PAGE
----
Monday, 18 May 2009

Art as the answer

I missed the last performance of Janacek’s opera, The Makropoulos Case. I was curious to see the way the director would stage the story. Since the play I want to write shares similar themes, it would have been interesting to see it. Alas, that was not meant to be.
Instead I was invited at the BNF (the new French National Library) for the opening of an exhibition about the lithographs and printed works of French artist Jean Michel Alberola. The man obviously has a phobia of the crowd and didn’t show up. His works do reveal this side of him, a game of riddles between words, colours and shapes, discreet, playful sensitive and slightly austere. Something between Dada, Guy Debord’s situationisme, pop art and Oulipo… I brought Ulysses along and he was very happy to see the works.
There might be a possibility to do an exhibition of Al Hansen’s work. I had talked about that with Bibbe when I was in New York a couple of years ago. At that time, I thought Simon, who knew the director of the Centre Pompidou, would be willing to introduce me to him. But he refused, saying that it was a delicate situation and that he didn’t want to give the feeling he was using his connection. Philippe, the friend who kindly invited me and Ulysses this evening, said there might be some ways if we managed to find a link between Al Hansen’s works and those in storage at the BNF. Al Hansen is virtually unknown here – although his grandson Beck, is indeed quite celebrated in France, albeit as a pop musician. Philippe’s interest rose when I told him about this big retrospective of Al’s work at the Köln State Museum and another one, entitled Playing with Matches which he did with Beck. Al Hansen is quite a maître à penser for me, though without the rules and laws. He celebrates life from all its little corners and unexpected turns. I really want more people to discover him.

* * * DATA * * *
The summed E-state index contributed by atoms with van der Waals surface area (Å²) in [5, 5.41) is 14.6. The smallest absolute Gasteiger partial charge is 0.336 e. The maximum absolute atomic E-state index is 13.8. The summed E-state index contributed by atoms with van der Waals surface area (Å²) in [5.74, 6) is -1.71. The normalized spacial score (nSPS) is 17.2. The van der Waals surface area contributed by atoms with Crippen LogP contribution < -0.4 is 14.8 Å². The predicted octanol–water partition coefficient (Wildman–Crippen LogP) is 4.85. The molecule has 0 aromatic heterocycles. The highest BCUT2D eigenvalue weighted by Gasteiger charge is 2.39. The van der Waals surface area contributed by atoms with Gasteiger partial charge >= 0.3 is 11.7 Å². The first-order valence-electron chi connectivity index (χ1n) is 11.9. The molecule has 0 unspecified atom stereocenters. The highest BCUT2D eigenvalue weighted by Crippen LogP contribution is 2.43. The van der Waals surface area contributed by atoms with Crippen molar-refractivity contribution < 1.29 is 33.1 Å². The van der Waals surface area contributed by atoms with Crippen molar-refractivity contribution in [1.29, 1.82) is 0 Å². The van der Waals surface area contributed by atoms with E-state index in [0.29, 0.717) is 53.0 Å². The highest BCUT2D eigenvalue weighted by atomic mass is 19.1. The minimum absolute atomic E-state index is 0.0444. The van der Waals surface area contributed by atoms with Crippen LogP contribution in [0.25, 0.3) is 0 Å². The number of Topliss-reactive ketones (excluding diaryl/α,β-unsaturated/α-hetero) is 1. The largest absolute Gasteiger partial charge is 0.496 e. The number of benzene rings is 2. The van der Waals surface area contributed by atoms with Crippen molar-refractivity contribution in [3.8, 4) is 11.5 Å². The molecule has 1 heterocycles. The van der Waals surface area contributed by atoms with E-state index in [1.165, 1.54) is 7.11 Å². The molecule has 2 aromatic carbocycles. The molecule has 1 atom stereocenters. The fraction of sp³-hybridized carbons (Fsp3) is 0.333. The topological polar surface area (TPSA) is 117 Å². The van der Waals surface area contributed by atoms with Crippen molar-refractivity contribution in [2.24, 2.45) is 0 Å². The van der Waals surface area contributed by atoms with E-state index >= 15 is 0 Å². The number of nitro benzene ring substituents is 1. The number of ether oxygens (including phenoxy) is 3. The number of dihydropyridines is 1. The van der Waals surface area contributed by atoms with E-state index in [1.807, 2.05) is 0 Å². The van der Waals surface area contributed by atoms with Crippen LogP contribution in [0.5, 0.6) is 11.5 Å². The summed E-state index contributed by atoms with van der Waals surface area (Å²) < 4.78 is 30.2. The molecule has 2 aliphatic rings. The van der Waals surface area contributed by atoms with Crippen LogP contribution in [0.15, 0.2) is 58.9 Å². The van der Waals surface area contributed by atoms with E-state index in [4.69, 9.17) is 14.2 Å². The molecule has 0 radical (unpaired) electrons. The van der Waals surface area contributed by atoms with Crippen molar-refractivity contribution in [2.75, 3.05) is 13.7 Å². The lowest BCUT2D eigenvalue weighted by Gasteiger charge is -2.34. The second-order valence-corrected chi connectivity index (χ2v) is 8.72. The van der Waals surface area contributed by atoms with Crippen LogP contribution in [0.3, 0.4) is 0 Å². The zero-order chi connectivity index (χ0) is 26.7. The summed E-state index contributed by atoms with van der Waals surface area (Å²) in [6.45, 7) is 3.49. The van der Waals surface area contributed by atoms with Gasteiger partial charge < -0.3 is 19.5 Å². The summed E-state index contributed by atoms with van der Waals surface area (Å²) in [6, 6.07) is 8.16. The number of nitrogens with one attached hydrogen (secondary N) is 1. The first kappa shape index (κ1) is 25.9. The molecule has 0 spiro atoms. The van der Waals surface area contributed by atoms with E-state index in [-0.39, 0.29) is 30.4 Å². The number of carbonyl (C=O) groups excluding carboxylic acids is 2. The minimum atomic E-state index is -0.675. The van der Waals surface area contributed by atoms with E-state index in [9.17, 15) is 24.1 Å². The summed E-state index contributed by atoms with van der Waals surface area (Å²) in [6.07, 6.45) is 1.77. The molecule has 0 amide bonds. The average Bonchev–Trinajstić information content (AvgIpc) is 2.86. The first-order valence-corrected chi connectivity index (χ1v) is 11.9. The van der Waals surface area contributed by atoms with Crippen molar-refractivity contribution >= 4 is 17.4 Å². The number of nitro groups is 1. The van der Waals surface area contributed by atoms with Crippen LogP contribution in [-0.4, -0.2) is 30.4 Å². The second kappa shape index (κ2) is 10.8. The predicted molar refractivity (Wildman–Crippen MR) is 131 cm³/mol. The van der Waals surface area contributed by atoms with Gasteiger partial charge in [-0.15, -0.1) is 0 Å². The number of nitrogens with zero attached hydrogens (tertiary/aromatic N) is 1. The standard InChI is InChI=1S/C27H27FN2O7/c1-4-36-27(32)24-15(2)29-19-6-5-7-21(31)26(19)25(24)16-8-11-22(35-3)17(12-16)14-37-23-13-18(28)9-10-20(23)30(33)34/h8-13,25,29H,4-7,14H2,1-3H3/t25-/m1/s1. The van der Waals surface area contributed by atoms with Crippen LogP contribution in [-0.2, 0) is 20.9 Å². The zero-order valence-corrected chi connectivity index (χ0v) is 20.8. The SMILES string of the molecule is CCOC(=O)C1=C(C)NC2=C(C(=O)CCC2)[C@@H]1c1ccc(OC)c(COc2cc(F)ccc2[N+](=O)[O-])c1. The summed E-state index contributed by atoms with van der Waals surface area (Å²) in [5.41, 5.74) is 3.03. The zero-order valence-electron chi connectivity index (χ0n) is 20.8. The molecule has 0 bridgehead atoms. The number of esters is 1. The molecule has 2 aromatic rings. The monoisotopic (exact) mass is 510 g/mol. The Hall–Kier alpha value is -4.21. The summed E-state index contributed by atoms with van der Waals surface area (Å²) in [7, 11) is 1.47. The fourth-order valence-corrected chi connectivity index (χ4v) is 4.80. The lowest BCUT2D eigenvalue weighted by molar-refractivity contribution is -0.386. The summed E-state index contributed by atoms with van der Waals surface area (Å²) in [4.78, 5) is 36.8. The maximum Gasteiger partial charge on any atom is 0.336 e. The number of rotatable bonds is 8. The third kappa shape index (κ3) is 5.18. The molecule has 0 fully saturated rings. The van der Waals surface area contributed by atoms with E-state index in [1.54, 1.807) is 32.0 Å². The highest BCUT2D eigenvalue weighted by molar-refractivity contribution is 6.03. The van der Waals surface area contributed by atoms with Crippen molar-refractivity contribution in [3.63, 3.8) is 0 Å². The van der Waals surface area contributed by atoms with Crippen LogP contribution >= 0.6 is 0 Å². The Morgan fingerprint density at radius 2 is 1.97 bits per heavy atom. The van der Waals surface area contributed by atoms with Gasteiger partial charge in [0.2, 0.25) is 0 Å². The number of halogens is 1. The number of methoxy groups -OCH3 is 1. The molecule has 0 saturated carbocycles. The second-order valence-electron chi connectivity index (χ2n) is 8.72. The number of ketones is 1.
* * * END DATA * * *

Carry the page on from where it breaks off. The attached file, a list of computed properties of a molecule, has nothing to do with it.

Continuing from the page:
Since the BNF was located near one of my favourite movie theatres in Paris, I suggest to Ulysses  to end the evening with a film, the excellent Good Morning England. Exactly what I needed in these time of mourning. Something light, entertaining, filled with joie de vivre and hope – and lots of 60’s rock music!

Michel Alberola: 'Up to date'

No comments:

Post a Comment